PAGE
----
The posts for this week come from the Digital Data & Technology AEA Conference Working Group, and share how digital data and technology are factoring into reshaping evaluation.
Hi, I’m Amanda Makulec, MPH, the Executive Director of the Data Visualization Society and member of the AEA 2022 Digital Data and Technology working group.
Reading charts and graphs has increasingly become a key task, not just in workplaces or when reading academic papers, but as we engage with the world around us. Yet we still see knowledge gaps around basic statistical concepts or how to evaluate the accuracy of a graphic, both here in the US and around the world.
Whether you talk about that gap as an issue of data literacy, numeracy, graphicacy, or something else, recognizing it exists should inform how we evolve educational systems and how we, as professionals, disseminate our learning. Thinking about the theme of this year’s AEA Conference—(Re)shaping Evaluation Together—and the goals around creating a more inclusive, decolonized field of practice raises three big questions for me.
What role do we play as evaluators and researchers in addressing the gap in data fluency? As evaluators, we are in the market of knowledge generation, exploring complex questions, and sharing our learning.
We’re also key players in study design and data collection. How data is collected and who is represented in that data is critically important to understand and communicate. Books like Data Feminism and Invisible Women have highlighted the ways women are systematically missing from large datasets used to inform medical research, product development, and policymaking. Researchers, data ethics experts, and advocates have pointed to the ways exclusion goes further for other historically marginalized populations, who can be targeted or have stereotypes perpetuated because of issues of bias and how data can encode systemic racism.
As we evolve our work to increasingly blend in open datasets and big data, we must interrogate how a dataset was built. We can be transparent on why we include various datasets in our analyses—in language that is more accessible than the technical jargon of a methods section—but also what data we chose not to use because of issues of bias or collection methods.
Who do we leave behind or exclude when we require data fluency to engage with the world? In the US, we’re not many decades beyond when there were literacy tests in order to cast a vote in an election. With our enthusiasm for data and information, are we inadvertently building new ways to exclude historically marginalized groups, who may not have the same access to education and resources?
As we think about ways to help a wider public engage with information, we need to meet people where they are, encourage their questions, and think broadly about the ways in which access to advanced education is a costly privilege not accessible to many. We should consider other paths to learn data skills that are more broadly accessible, like Coursera, and support inclusive initiatives around data literacy like Be Data Lit.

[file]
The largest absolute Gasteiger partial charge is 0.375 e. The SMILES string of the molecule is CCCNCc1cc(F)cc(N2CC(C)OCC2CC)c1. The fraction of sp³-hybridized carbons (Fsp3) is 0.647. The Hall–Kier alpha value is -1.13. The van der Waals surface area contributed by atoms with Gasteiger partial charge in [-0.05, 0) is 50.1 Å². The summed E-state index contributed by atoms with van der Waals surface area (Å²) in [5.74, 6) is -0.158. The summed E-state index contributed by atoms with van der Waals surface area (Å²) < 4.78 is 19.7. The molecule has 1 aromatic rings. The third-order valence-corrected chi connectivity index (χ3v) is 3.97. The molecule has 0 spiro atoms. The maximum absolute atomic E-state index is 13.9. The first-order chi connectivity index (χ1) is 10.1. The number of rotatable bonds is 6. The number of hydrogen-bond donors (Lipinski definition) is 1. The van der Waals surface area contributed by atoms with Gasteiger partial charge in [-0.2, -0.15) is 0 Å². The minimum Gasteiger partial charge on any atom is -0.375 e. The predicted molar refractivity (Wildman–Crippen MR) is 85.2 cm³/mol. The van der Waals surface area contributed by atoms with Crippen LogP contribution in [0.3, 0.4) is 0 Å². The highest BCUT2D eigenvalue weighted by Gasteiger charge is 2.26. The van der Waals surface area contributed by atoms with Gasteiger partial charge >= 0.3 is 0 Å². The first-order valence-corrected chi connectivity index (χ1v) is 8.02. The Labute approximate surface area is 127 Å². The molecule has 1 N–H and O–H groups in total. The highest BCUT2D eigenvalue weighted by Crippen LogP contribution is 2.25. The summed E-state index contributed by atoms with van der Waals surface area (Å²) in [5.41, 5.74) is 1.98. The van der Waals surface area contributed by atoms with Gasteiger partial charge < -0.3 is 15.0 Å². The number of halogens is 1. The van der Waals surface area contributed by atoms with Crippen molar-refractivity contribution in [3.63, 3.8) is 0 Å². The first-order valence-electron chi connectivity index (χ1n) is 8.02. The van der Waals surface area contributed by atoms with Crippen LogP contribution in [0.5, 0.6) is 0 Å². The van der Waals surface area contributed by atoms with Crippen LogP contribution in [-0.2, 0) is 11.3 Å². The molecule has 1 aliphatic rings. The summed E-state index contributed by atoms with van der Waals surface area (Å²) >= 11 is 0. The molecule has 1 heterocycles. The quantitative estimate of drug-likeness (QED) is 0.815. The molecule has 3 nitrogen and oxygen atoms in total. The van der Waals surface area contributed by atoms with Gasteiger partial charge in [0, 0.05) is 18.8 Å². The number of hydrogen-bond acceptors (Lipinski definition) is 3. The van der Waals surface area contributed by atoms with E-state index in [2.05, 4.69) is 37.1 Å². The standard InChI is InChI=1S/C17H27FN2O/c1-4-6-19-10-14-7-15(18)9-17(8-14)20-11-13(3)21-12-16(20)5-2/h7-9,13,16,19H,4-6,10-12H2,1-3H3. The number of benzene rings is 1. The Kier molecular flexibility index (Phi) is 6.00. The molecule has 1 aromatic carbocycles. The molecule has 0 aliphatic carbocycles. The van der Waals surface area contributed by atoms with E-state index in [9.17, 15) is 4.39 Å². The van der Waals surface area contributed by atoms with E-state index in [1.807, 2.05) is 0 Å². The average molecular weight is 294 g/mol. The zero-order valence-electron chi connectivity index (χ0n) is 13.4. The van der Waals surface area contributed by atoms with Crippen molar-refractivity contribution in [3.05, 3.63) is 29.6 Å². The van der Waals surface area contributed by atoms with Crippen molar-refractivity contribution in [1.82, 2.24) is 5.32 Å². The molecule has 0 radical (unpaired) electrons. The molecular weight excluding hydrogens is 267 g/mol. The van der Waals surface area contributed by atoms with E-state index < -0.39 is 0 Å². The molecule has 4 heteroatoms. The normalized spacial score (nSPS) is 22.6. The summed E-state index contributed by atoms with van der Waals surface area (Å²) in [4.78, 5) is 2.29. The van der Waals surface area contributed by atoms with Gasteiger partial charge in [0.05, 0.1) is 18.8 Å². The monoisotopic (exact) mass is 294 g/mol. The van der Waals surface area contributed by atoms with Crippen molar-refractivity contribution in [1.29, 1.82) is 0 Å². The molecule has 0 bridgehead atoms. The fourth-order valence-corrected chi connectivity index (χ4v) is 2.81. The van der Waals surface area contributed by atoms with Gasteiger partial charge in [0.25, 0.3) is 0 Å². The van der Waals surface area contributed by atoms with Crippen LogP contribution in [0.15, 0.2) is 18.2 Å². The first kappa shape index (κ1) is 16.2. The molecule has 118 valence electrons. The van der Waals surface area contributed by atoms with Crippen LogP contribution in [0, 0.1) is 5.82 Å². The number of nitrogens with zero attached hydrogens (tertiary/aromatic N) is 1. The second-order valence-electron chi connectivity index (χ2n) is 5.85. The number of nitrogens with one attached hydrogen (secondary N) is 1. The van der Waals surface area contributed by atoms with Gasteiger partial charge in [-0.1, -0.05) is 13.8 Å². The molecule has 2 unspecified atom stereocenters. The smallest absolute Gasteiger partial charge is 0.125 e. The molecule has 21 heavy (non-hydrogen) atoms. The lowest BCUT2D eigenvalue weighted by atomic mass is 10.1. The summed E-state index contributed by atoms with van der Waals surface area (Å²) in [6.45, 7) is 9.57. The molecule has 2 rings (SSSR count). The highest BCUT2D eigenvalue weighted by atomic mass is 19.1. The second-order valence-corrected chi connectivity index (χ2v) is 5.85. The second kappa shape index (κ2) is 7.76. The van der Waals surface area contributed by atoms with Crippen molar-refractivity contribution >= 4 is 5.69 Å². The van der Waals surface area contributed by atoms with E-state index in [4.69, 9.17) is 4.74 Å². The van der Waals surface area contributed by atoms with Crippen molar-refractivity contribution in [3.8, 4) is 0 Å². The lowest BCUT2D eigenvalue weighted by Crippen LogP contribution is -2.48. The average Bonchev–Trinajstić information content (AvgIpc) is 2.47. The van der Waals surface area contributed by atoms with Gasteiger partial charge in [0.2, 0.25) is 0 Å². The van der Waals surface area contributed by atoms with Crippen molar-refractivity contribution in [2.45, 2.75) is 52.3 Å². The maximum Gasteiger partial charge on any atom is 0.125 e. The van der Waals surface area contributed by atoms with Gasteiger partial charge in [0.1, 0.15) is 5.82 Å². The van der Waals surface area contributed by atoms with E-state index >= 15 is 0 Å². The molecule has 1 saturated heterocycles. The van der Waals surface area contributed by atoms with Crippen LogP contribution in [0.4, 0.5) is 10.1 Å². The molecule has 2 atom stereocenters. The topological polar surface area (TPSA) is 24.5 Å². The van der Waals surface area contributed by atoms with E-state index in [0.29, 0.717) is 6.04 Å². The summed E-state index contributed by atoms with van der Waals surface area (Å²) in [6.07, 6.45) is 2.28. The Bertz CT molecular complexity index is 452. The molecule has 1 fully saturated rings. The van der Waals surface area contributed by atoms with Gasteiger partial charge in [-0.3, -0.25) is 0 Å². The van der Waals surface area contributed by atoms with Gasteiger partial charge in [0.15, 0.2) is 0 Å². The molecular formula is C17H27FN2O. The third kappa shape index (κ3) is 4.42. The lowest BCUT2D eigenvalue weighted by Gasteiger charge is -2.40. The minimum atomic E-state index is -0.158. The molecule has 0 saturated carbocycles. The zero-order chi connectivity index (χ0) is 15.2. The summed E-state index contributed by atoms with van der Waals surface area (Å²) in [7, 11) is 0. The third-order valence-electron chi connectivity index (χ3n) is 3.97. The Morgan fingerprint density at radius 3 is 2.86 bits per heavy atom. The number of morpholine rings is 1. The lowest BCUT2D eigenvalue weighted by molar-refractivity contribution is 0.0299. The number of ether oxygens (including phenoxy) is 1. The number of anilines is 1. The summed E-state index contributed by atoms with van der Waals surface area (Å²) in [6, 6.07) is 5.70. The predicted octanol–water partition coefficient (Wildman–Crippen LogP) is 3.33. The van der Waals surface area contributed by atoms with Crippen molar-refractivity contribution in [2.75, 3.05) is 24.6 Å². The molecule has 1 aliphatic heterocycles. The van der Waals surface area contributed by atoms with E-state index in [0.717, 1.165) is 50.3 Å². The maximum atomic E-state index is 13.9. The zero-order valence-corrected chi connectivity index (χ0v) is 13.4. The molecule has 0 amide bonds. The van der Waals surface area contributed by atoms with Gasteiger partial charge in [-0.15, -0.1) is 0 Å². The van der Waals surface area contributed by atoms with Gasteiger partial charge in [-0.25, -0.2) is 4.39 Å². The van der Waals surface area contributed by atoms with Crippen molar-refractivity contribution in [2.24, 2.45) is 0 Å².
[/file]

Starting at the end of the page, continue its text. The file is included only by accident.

How can we use data visualization to connect people to information? While charts can lie, they’re also one of our best tools for communicating complex information in engaging and meaningful ways.
We can create more effective charts of evaluation findings by learning fundamental principles of data viz that help us go beyond tool defaults. We can think broader about information visualization, incorporating more frameworks, graphics, and visual metaphors into our publications. And whether we’re creating a bar chart or a conceptual graphic, we must be mindful of the many pitfalls around different visualization types that may misrepresent underlying patterns in information: specifically, bringing an equity lens into our visualization design efforts.
Explore the resources from We All Count for plain language around data collection, analysis, and use.
If you’re looking to learn more about data literacy and visualization, industry leaders who share resources on this topic frequently include Sarah Nell-Rodriguez, Allen Hillery, and Bridget Cogley, all of whose insights and conversations influenced this article.
The American Evaluation Association is hosting Digital Data & Technology Week with our colleagues in AEA’s Digital Data & Technology Working Group. The contributions all this week to AEA365 come from working group members. Do you have questions, concerns, kudos, or content to extend this AEA365 contribution? Please add them in the comments section for this post on the AEA365 webpage so that we may enrich our community of practice. Would you like to submit an AEA365 Tip? Please send a note of interest to AEA365@eval.org. AEA365 is sponsored by the American Evaluation Association and provides a Tip-a-Day by and for evaluators. The views and opinions expressed on the AEA365 blog are solely those of the original authors and other contributors. These views and opinions do not necessarily represent those of the American Evaluation Association, and/or any/all contributors to this site.